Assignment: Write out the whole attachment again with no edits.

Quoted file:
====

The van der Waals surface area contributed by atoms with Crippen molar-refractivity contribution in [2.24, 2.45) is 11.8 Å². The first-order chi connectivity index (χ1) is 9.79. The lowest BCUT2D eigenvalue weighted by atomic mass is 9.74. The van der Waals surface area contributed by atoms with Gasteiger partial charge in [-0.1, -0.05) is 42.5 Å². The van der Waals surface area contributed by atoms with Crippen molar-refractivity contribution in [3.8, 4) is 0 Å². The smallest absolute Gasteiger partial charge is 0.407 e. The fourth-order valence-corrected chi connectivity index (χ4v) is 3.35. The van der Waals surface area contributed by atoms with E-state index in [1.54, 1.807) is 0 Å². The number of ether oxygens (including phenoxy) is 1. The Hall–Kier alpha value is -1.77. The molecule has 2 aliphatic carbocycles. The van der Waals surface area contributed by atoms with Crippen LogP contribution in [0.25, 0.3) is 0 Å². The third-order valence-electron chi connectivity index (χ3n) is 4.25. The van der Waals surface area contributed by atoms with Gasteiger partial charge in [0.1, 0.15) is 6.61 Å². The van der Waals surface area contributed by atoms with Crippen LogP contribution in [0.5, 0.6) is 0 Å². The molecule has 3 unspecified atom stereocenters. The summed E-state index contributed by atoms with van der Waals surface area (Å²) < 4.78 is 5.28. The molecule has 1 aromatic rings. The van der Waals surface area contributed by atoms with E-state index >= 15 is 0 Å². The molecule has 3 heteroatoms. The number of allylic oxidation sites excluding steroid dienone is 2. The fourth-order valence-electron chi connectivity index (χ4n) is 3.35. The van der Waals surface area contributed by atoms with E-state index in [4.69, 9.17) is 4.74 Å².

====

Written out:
The van der Waals surface area contributed by atoms with Crippen molar-refractivity contribution in [2.24, 2.45) is 11.8 Å². The first-order chi connectivity index (χ1) is 9.79. The lowest BCUT2D eigenvalue weighted by atomic mass is 9.74. The van der Waals surface area contributed by atoms with Gasteiger partial charge in [-0.1, -0.05) is 42.5 Å². The van der Waals surface area contributed by atoms with Crippen molar-refractivity contribution in [3.8, 4) is 0 Å². The smallest absolute Gasteiger partial charge is 0.407 e. The fourth-order valence-corrected chi connectivity index (χ4v) is 3.35. The van der Waals surface area contributed by atoms with E-state index in [1.54, 1.807) is 0 Å². The number of ether oxygens (including phenoxy) is 1. The Hall–Kier alpha value is -1.77. The molecule has 2 aliphatic carbocycles. The van der Waals surface area contributed by atoms with Crippen LogP contribution in [0.25, 0.3) is 0 Å². The third-order valence-electron chi connectivity index (χ3n) is 4.25. The van der Waals surface area contributed by atoms with Gasteiger partial charge in [0.1, 0.15) is 6.61 Å². The van der Waals surface area contributed by atoms with Crippen LogP contribution in [0.5, 0.6) is 0 Å². The molecule has 3 unspecified atom stereocenters. The summed E-state index contributed by atoms with van der Waals surface area (Å²) < 4.78 is 5.28. The molecule has 1 aromatic rings. The van der Waals surface area contributed by atoms with E-state index >= 15 is 0 Å². The molecule has 3 heteroatoms. The number of allylic oxidation sites excluding steroid dienone is 2. The fourth-order valence-electron chi connectivity index (χ4n) is 3.35. The van der Waals surface area contributed by atoms with E-state index in [4.69, 9.17) is 4.74 Å².